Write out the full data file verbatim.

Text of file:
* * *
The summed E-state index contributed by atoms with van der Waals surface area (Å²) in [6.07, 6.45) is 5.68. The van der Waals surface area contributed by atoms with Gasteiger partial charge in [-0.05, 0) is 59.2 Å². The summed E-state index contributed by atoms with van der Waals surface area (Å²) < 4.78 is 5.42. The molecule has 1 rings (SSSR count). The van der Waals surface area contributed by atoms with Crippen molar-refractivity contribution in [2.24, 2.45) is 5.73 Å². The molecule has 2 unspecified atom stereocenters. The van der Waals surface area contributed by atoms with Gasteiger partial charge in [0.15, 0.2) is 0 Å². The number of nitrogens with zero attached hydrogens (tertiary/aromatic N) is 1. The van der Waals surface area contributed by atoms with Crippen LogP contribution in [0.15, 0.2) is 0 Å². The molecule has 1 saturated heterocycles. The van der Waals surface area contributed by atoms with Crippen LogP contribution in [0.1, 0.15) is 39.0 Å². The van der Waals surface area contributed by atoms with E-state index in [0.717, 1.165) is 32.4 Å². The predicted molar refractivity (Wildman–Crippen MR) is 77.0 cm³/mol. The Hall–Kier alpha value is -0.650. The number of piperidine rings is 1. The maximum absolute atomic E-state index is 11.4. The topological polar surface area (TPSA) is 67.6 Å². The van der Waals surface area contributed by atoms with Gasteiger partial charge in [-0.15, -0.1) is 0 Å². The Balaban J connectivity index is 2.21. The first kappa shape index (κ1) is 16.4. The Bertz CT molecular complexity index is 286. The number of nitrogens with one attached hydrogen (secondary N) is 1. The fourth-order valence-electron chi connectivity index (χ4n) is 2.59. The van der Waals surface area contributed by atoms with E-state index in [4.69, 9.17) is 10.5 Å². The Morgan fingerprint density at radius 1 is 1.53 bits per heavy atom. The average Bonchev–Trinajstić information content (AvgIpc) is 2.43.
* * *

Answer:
The summed E-state index contributed by atoms with van der Waals surface area (Å²) in [6.07, 6.45) is 5.68. The van der Waals surface area contributed by atoms with Gasteiger partial charge in [-0.05, 0) is 59.2 Å². The summed E-state index contributed by atoms with van der Waals surface area (Å²) < 4.78 is 5.42. The molecule has 1 rings (SSSR count). The van der Waals surface area contributed by atoms with Crippen molar-refractivity contribution in [2.24, 2.45) is 5.73 Å². The molecule has 2 unspecified atom stereocenters. The van der Waals surface area contributed by atoms with Gasteiger partial charge in [0.15, 0.2) is 0 Å². The number of nitrogens with zero attached hydrogens (tertiary/aromatic N) is 1. The van der Waals surface area contributed by atoms with Crippen LogP contribution in [0.15, 0.2) is 0 Å². The molecule has 1 saturated heterocycles. The van der Waals surface area contributed by atoms with Crippen LogP contribution in [0.1, 0.15) is 39.0 Å². The van der Waals surface area contributed by atoms with E-state index in [0.717, 1.165) is 32.4 Å². The predicted molar refractivity (Wildman–Crippen MR) is 77.0 cm³/mol. The Hall–Kier alpha value is -0.650. The number of piperidine rings is 1. The maximum absolute atomic E-state index is 11.4. The topological polar surface area (TPSA) is 67.6 Å². The van der Waals surface area contributed by atoms with Gasteiger partial charge in [-0.15, -0.1) is 0 Å². The Balaban J connectivity index is 2.21. The first kappa shape index (κ1) is 16.4. The Bertz CT molecular complexity index is 286. The number of nitrogens with one attached hydrogen (secondary N) is 1. The fourth-order valence-electron chi connectivity index (χ4n) is 2.59. The van der Waals surface area contributed by atoms with E-state index in [4.69, 9.17) is 10.5 Å². The Morgan fingerprint density at radius 1 is 1.53 bits per heavy atom. The average Bonchev–Trinajstić information content (AvgIpc) is 2.43.